All Blood types are needed, but as the case of Lucy Hill demonstrates, it is important to know your blood type!

Global support to give blood to a critically ill graduate in Thailand has prompted people to wise up about their blood type.

Lucy Hill, 21, from Bury, Greater Manchester, was seriously injured when her moped was in collision with a car in Chiang Mai and was desperately in need of rare A negative blood. Fewer than one per cent of Thai people have ‘negative’ blood types, making it difficult for medics to find a match.

Lucy has now had a potentially lifesaving blood transfusion and operation. Hundreds of westerners holidaying in Thailand came forward to donate blood after a social media appeal went viral.

People who are rare blood types are encouraged to carry this information on them, either in a medical locket or in a purse. But a lot of people do not know their blood type and wouldn’t be able to tell medics this vital information in an emergency - or know if they could help someone by donating their blood. So here’s what you need to know about blood groups.

What blood group are you?

Ask your doctor, he may have this information. If not a simple blood test will tell you. There are four main blood groups that are defined by the ABO system:

  • Blood group A has A antigens on the red blood cells with anti-B antibodies in the plasma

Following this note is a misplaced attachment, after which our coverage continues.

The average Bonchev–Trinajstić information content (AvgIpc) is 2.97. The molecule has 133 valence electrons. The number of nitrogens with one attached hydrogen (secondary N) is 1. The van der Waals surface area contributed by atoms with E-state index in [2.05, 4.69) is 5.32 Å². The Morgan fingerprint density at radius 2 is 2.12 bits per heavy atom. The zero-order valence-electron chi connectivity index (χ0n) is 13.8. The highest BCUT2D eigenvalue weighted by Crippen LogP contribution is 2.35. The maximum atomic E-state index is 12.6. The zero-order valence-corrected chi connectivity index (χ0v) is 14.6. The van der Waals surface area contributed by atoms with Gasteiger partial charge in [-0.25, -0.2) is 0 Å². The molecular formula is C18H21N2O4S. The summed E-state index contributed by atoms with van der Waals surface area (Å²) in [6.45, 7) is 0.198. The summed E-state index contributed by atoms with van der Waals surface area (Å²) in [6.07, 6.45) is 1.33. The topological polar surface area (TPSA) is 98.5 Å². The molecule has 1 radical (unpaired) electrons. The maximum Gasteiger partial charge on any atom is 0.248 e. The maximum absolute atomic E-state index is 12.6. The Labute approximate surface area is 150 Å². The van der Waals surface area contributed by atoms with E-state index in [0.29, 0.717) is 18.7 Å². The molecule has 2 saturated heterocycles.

• Blood group B has B antigens with anti-A antibodies in the plasma
  • blood group O has no antigens but both anti-A and anti-B antibodies in the plasma
  • Blood group AB has both A and B antigens but no antibodies

The most common blood group is ‘O’ - with almost half of the UK population being in this blood group. If a person receives blood from the wrong blood group it can be life threatening. Group A blood must never be given to a person with group B blood. Group O red bloods cell don’t have any A or B antigens and therefore can be given to a person in any other blood group.

The Rh system

Sometimes red blood cells have another antigen, a protein known as the RhD antigen. If you have the RhD antigen, your blood group is RhD positive and if you don’t, your blood group is RhD negative. This means that you can be one of eight blood groups.

  • A RhD positive (A+)
  • A RhD negative (A-)
  • B RhD positive (B+)
  • B RhD negative (B-)
  • O RhD positive (O+)
  • O RhD negative (O-)
  • AB RhD positive (AB+)
  • AB RhD negative (AB-)

Around 85% of the population is RhD positive, with 36% of the population having a blood group of O positive (O+). O negative (O-) blood can be safely given to anyone in most cases, and it is often used in emergencies when the blood type of a person isn’t known straight away. This blood is safe for most people because it doesn’t have any A, B or RhD antigens on the surface of the cells and it is compatible with every other blood group.

Giving blood

Most people are able to give blood, but only 4% actually do. You can donate blood if you:

  • Have a good overall level of health
  • Are 17 to 66 years of age (if it's your first time)
  • Weigh at least 50kg (7st 12lb)

Find your nearest Blood Donor Centre in England and North Wales and book an appointment online. You can also call 0300 123 23 23 to book an appointment. Blood group O is the most common blood group in the UK